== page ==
Maui News

Alice Lee re-elected as Maui County Council chair during often-heated marathon meeting

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Alice Lee. PC: Screenshot 1/27-28 council meeting

In a marathon Maui County Council meeting of nearly 15 hours Friday and into Saturday, the council unanimously voted to approve Alice Lee’s re-election as chairperson. 

Lee led the previous council, and it was her first meeting after recently being declared the winner of the Wailuku-Waiheʻe-Waikapū council seat by the state Supreme Court. The race’s outcome was challenged by opponent Noelani Ahia, who had about 500 fewer votes than Lee.

Tasha Kama served as chairperson at the council’s first meeting earlier this month and for the majority of Friday’s meeting before the nine-member body took up the resolution to discuss the chairperson.

When asked by Council member Tamara Paltin if Kama is sure she’s against continuing in her role, Kama replied: “You are absolutely correct.”

Freshman Council member Tom Cook made the motion for Lee to be re-elected as chair, saying that she handled the recent term well. 


Council member Shane Sinenci agreed that Lee has “been fair during the last process.”

“As council chair for the past three years, I found Council member Lee to be fair, and worked hard to cultivate camaraderie on the council and with our support taff and the office of the clerk,” Council member Keani Rawlins-Fernandez said.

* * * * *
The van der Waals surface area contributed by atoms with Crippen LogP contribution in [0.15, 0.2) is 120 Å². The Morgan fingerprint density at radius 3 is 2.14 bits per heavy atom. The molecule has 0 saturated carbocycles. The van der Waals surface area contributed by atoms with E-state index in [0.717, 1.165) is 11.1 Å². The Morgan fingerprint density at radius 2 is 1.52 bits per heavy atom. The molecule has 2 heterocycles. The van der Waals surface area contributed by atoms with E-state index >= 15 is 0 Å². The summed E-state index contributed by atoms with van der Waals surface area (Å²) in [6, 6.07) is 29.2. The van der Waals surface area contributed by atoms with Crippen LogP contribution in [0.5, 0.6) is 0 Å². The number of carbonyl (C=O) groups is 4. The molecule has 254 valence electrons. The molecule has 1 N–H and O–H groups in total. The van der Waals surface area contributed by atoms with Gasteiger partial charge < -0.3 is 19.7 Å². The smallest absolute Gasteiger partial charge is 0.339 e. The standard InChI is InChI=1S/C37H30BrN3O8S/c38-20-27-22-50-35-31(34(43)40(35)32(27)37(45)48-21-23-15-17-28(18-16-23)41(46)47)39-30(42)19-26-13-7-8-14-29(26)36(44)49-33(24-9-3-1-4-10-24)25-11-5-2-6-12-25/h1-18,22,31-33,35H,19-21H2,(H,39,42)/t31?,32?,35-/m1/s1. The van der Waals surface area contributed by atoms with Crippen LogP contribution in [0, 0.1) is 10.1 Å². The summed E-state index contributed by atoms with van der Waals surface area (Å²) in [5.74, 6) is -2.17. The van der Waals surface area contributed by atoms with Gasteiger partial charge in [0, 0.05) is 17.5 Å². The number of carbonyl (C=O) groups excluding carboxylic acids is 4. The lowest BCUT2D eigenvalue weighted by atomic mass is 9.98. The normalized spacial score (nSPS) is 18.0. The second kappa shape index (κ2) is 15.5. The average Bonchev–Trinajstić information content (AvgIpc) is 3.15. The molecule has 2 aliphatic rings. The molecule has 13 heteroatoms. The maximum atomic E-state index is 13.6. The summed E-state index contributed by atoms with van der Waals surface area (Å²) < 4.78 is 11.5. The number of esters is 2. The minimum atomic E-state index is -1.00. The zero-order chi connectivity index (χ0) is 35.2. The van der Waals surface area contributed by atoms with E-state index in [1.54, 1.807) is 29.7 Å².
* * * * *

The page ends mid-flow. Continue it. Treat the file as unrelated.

Also, Lee never withheld the posting of legislation unless withhold was requested without opposition and Lee was accessible, she added.

Before the 9-0 vote to approve Lee, Lee thanked people for the kind words, adding that Rawlins-Fernandez’s support “took the cake.”

“I didn’t expect you to say what you said. And I’m sure it was difficult because you and I have had some very strained relationships in the last few months. I hope that part is over. I feel like you are going to make us raise the bar here. And I accept that challenge,” Lee said. “I do want you to know that I intend to be fair as I always have been. And forthright. And this part is hard but you know I’m kind of direct, yeah. I have a terrible lack of sugar-coating things. And that’s not my best strength. I could do a lot for government but never send me on a diplomatic mission because I will fail. 


“I pledge my very best to all of you tonight,” Lee added. “I thank you vice chair (Rawlins-Fernandez). I hope that all of us can and will work together. We have to find ways to work together even though we have very strong differences on things as tonight has shown.”

During one of the longer meetings in council history, more than 40 testifiers were often passionate — with some yelling — over the time to testify, along with items on affordable housing, a cultural overlay map and the restructuring of the council. 

Many testifiers wanted to speak early in the day, but a new state rule states that testifiers should testify before each item or category of items. Paltin floated an effort to bypass this rule, which failed by a vote of 5-4 on Friday morning.